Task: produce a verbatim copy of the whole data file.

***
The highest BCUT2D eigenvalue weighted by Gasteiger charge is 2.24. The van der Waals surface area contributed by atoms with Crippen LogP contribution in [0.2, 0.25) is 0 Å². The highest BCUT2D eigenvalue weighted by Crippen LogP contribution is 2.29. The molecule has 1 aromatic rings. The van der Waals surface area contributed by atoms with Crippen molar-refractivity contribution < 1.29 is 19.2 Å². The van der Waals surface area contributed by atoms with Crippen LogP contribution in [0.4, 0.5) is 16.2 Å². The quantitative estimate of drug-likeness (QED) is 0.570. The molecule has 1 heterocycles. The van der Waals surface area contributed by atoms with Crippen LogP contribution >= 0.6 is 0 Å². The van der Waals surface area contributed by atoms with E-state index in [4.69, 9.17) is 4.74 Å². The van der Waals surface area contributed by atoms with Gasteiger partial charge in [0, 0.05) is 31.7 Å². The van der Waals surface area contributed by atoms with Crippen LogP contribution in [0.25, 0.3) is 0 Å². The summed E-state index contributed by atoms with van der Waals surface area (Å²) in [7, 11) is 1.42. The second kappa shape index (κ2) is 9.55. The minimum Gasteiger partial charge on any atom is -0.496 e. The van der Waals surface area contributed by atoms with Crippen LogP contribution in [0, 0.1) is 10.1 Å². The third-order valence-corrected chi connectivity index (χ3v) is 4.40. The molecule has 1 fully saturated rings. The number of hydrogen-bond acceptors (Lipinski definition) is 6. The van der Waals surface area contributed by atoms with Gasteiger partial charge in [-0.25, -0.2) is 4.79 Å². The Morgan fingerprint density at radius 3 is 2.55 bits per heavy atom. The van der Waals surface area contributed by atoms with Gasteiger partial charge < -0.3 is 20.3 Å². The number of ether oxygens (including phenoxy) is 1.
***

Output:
The highest BCUT2D eigenvalue weighted by Gasteiger charge is 2.24. The van der Waals surface area contributed by atoms with Crippen LogP contribution in [0.2, 0.25) is 0 Å². The highest BCUT2D eigenvalue weighted by Crippen LogP contribution is 2.29. The molecule has 1 aromatic rings. The van der Waals surface area contributed by atoms with Crippen molar-refractivity contribution < 1.29 is 19.2 Å². The van der Waals surface area contributed by atoms with Crippen LogP contribution in [0.4, 0.5) is 16.2 Å². The quantitative estimate of drug-likeness (QED) is 0.570. The molecule has 1 heterocycles. The van der Waals surface area contributed by atoms with Crippen LogP contribution >= 0.6 is 0 Å². The van der Waals surface area contributed by atoms with E-state index in [4.69, 9.17) is 4.74 Å². The van der Waals surface area contributed by atoms with Gasteiger partial charge in [0, 0.05) is 31.7 Å². The van der Waals surface area contributed by atoms with Crippen LogP contribution in [0.25, 0.3) is 0 Å². The summed E-state index contributed by atoms with van der Waals surface area (Å²) in [7, 11) is 1.42. The second kappa shape index (κ2) is 9.55. The minimum Gasteiger partial charge on any atom is -0.496 e. The van der Waals surface area contributed by atoms with Crippen LogP contribution in [0, 0.1) is 10.1 Å². The third-order valence-corrected chi connectivity index (χ3v) is 4.40. The molecule has 1 fully saturated rings. The number of hydrogen-bond acceptors (Lipinski definition) is 6. The van der Waals surface area contributed by atoms with Gasteiger partial charge in [-0.25, -0.2) is 4.79 Å². The Morgan fingerprint density at radius 3 is 2.55 bits per heavy atom. The van der Waals surface area contributed by atoms with Gasteiger partial charge < -0.3 is 20.3 Å². The number of ether oxygens (including phenoxy) is 1.